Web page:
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1 February 2012 A Zinc-Dependent Mechanism Regulates Meiotic Progression in Mammalian Oocytes
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Precise coordination of meiotic progression is a critical determinant of an egg's capacity to be fertilized successfully, and zinc has emerged as a key regulatory element in this process. An early manifestation of a regulatory role for this transition metal is the significant increase in total intracellular zinc. This accumulation is essential for meiotic progression beyond telophase I and the establishment of meiotic arrest at metaphase II. The subsequent developmental event, fertilization, induces a rapid expulsion of labile zinc that is a hallmark event in meiotic resumption. In the present study, we show that the zinc fluxes work, in part, by altering the activity of the cytostatic factor (CSF), the cellular activity required for the establishment and maintenance of metaphase II arrest in the mature, unfertilized egg. We propose a model in which zinc exerts concentration-dependent regulation of meiosis through the CSF component EMI2, a zinc-binding protein. Together, the data support the conclusion that zinc itself, through its interaction with EMI2, is a central component of the CSF.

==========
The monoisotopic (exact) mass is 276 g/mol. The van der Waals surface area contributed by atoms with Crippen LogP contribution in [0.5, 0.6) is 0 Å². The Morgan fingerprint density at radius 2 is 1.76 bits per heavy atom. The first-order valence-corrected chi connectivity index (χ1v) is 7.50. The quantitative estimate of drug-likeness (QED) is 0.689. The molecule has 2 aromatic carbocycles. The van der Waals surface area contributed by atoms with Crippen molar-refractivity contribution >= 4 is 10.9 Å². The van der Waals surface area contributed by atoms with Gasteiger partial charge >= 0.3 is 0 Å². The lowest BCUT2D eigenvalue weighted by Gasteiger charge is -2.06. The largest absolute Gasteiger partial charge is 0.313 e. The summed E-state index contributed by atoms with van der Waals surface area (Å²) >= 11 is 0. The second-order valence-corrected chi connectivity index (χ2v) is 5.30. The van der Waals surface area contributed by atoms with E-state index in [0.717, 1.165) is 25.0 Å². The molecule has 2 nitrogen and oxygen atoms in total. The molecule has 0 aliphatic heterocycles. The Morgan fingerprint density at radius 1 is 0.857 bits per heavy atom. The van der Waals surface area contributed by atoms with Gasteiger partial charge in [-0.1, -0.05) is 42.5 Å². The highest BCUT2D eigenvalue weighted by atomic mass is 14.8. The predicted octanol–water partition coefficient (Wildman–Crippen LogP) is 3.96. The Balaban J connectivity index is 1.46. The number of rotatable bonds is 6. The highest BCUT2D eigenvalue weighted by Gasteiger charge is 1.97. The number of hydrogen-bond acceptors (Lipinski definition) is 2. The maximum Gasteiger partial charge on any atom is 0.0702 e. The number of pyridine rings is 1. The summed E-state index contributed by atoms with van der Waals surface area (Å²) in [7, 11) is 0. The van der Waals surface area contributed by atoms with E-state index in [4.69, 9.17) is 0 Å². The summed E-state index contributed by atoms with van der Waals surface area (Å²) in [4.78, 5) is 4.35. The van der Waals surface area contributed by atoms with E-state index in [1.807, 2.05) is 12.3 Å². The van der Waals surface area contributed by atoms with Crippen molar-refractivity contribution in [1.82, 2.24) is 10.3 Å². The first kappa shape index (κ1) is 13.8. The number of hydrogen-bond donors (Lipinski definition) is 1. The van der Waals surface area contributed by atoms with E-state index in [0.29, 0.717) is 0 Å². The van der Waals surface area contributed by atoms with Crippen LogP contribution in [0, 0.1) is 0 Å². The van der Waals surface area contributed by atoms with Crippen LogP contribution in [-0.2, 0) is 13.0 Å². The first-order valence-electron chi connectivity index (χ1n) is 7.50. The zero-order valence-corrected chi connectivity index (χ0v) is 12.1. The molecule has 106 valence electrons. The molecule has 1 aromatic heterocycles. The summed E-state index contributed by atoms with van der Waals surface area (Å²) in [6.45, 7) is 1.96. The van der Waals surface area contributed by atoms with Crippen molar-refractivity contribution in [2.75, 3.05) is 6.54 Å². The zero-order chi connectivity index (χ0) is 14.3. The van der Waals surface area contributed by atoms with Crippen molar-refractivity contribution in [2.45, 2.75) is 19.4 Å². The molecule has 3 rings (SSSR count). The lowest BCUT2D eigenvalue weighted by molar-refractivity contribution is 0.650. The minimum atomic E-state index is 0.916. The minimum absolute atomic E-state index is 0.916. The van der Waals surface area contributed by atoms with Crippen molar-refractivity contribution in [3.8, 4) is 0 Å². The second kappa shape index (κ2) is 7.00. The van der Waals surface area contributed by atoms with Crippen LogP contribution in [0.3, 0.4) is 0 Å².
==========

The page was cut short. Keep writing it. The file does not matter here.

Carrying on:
© 2012 by the Society for the Study of Reproduction, Inc.
Miranda L. Bernhardt, Betty Y. Kong, Alison M. Kim, Thomas V. O'Halloran, and Teresa K. Woodruff "A Zinc-Dependent Mechanism Regulates Meiotic Progression in Mammalian Oocytes," Biology of Reproduction 86(4), (1 February 2012).
Received: 25 October 2011; Accepted: 9 January 2012; Published: 1 February 2012

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